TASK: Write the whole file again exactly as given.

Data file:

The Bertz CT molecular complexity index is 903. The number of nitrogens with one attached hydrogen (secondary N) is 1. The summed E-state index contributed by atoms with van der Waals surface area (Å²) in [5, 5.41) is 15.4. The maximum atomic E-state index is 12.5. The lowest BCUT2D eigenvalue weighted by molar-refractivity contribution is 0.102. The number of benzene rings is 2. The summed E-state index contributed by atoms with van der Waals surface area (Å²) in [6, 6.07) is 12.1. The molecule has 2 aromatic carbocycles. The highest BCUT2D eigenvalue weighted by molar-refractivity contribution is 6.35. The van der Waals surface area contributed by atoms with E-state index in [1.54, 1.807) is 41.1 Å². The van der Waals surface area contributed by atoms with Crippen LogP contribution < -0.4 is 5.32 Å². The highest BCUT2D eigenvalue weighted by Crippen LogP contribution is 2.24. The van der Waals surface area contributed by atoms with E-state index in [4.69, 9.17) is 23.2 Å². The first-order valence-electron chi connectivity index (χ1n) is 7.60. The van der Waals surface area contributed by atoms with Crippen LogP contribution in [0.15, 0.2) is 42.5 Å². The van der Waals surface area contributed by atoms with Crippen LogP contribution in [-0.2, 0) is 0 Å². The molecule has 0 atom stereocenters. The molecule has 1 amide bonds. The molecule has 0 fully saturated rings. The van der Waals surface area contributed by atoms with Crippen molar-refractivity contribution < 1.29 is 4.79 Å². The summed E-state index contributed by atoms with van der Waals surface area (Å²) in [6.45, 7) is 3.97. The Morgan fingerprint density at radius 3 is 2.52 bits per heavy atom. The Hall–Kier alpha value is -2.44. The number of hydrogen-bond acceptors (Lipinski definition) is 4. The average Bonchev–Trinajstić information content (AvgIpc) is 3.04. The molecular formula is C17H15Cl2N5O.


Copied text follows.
The Bertz CT molecular complexity index is 903. The number of nitrogens with one attached hydrogen (secondary N) is 1. The summed E-state index contributed by atoms with van der Waals surface area (Å²) in [5, 5.41) is 15.4. The maximum atomic E-state index is 12.5. The lowest BCUT2D eigenvalue weighted by molar-refractivity contribution is 0.102. The number of benzene rings is 2. The summed E-state index contributed by atoms with van der Waals surface area (Å²) in [6, 6.07) is 12.1. The molecule has 2 aromatic carbocycles. The highest BCUT2D eigenvalue weighted by molar-refractivity contribution is 6.35. The van der Waals surface area contributed by atoms with E-state index in [1.54, 1.807) is 41.1 Å². The van der Waals surface area contributed by atoms with Crippen LogP contribution < -0.4 is 5.32 Å². The highest BCUT2D eigenvalue weighted by Crippen LogP contribution is 2.24. The van der Waals surface area contributed by atoms with E-state index in [4.69, 9.17) is 23.2 Å². The first-order valence-electron chi connectivity index (χ1n) is 7.60. The van der Waals surface area contributed by atoms with Crippen LogP contribution in [0.15, 0.2) is 42.5 Å². The van der Waals surface area contributed by atoms with Crippen LogP contribution in [-0.2, 0) is 0 Å². The molecule has 0 atom stereocenters. The molecule has 1 amide bonds. The molecule has 0 fully saturated rings. The van der Waals surface area contributed by atoms with Crippen molar-refractivity contribution < 1.29 is 4.79 Å². The summed E-state index contributed by atoms with van der Waals surface area (Å²) in [6.45, 7) is 3.97. The Morgan fingerprint density at radius 3 is 2.52 bits per heavy atom. The Hall–Kier alpha value is -2.44. The number of hydrogen-bond acceptors (Lipinski definition) is 4. The average Bonchev–Trinajstić information content (AvgIpc) is 3.04. The molecular formula is C17H15Cl2N5O.